If each year, instead of giving a $3 million personal check to a string theorist the Breakthrough Prize people endowed a position in string theory, the effect on the subject would be huge (and would do a lot more to encourage young people to go into it).

  20. Bork says:

    I agree that this is a double-edged sword, even for the winners. Now they have to worry about what to do with all that money. If they spend it on themselves, they will be criticized, or are likely to feel so, and if they try to distribute it somehow, in some sort of “fair” way, that could eat up time and cause a headache and ironically take them away from research. And their choices could, again, be criticized.

    Of course the type of mathematician who likes being a big honcho would love that, but my guess is these are not of that sort. They probably would much prefer just to, basically, be left alone. Perlman was only the extreme version of that.

    What a research mathematician really needs is: more free time, plus a modicum of financial stability, plus a good research environment. A good research environment includes: happy colleagues, and good basic education.

    This is why Simons’ donations seem much more creative and better thought out,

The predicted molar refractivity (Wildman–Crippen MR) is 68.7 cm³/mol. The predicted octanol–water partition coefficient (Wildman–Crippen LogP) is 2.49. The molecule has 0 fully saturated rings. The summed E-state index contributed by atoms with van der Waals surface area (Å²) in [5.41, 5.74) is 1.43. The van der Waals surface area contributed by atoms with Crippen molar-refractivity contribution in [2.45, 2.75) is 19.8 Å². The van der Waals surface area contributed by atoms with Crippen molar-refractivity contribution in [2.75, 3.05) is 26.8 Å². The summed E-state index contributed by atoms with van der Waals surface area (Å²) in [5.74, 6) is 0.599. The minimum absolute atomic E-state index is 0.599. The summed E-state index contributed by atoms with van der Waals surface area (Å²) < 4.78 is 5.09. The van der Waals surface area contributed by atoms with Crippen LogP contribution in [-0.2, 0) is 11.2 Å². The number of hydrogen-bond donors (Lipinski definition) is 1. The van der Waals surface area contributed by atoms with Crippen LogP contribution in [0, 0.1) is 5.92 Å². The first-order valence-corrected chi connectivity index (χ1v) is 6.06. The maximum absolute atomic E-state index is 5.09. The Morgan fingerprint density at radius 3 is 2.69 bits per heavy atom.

and much more likely to be effective.

    One of the great things about mathematics as a human endeavor and a part of human culture and as a path through life, is the relative equality and openness
    compared to other realms of activity. This sort of prize might end up doing more harm than good to the overall culture and enterprise of mathematical life and mathematical research.

    I say, give a $100,000 prize, and then just give half the remaining $$ to Simons to spend as he sees fit, and give the other half to lobbyists in support of: the NSF funding of basic research, and a bigger NSF budget; and basic school education reform: not Bill Gates style (test, test, iPad, test) but small class sizes, sabbaticals and better salaries for teachers, real books for kids, as well as bringing back instruction in music, cursive writing, PE…oh and math and physics I suppose, why not…

  21. Patrice Ayme says:

    Milner is a celebrity. And a financial manipulator who became immensely wealthy with what Roosevelt and the Bible called contemptuously “money changing”. He profited immensely of a system, plutocracy, that is mostly about oligarchy pushed so far, that even the character of those “leaders” become diabolical.

    It’s diabolical to make us believe that mathematics will progress more by giving more power to those who have more than enough to do good math.

    Overall, science and mathematics do not have enough practitioners. A striking example is antibiotic research where a small effort needs to be done to find new antibiotics. To have a few individuals who are much richer will have no positive effect whatsoever. This is certainly true in math and physics.